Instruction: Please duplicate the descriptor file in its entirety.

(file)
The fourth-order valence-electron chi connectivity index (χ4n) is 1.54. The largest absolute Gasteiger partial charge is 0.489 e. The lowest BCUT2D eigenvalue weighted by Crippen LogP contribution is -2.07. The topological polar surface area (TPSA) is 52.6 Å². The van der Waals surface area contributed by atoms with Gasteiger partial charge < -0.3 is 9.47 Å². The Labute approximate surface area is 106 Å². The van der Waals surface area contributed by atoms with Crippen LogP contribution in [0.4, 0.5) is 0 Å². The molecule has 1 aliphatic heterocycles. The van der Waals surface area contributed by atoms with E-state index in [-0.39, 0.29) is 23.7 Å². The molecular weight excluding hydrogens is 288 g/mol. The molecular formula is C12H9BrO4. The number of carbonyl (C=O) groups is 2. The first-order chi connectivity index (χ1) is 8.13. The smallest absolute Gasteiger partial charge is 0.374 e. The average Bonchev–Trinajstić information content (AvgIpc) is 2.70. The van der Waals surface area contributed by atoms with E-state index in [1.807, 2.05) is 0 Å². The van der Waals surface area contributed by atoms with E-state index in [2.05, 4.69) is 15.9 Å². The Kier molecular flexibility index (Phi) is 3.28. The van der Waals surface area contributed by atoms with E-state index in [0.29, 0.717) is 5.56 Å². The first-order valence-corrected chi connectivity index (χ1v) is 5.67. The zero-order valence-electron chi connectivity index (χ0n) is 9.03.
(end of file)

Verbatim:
The fourth-order valence-electron chi connectivity index (χ4n) is 1.54. The largest absolute Gasteiger partial charge is 0.489 e. The lowest BCUT2D eigenvalue weighted by Crippen LogP contribution is -2.07. The topological polar surface area (TPSA) is 52.6 Å². The van der Waals surface area contributed by atoms with Gasteiger partial charge < -0.3 is 9.47 Å². The Labute approximate surface area is 106 Å². The van der Waals surface area contributed by atoms with Crippen LogP contribution in [0.4, 0.5) is 0 Å². The molecule has 1 aliphatic heterocycles. The van der Waals surface area contributed by atoms with E-state index in [-0.39, 0.29) is 23.7 Å². The molecular weight excluding hydrogens is 288 g/mol. The molecular formula is C12H9BrO4. The number of carbonyl (C=O) groups is 2. The first-order chi connectivity index (χ1) is 8.13. The smallest absolute Gasteiger partial charge is 0.374 e. The average Bonchev–Trinajstić information content (AvgIpc) is 2.70. The van der Waals surface area contributed by atoms with E-state index in [1.807, 2.05) is 0 Å². The van der Waals surface area contributed by atoms with E-state index in [2.05, 4.69) is 15.9 Å². The Kier molecular flexibility index (Phi) is 3.28. The van der Waals surface area contributed by atoms with E-state index in [0.29, 0.717) is 5.56 Å². The first-order valence-corrected chi connectivity index (χ1v) is 5.67. The zero-order valence-electron chi connectivity index (χ0n) is 9.03.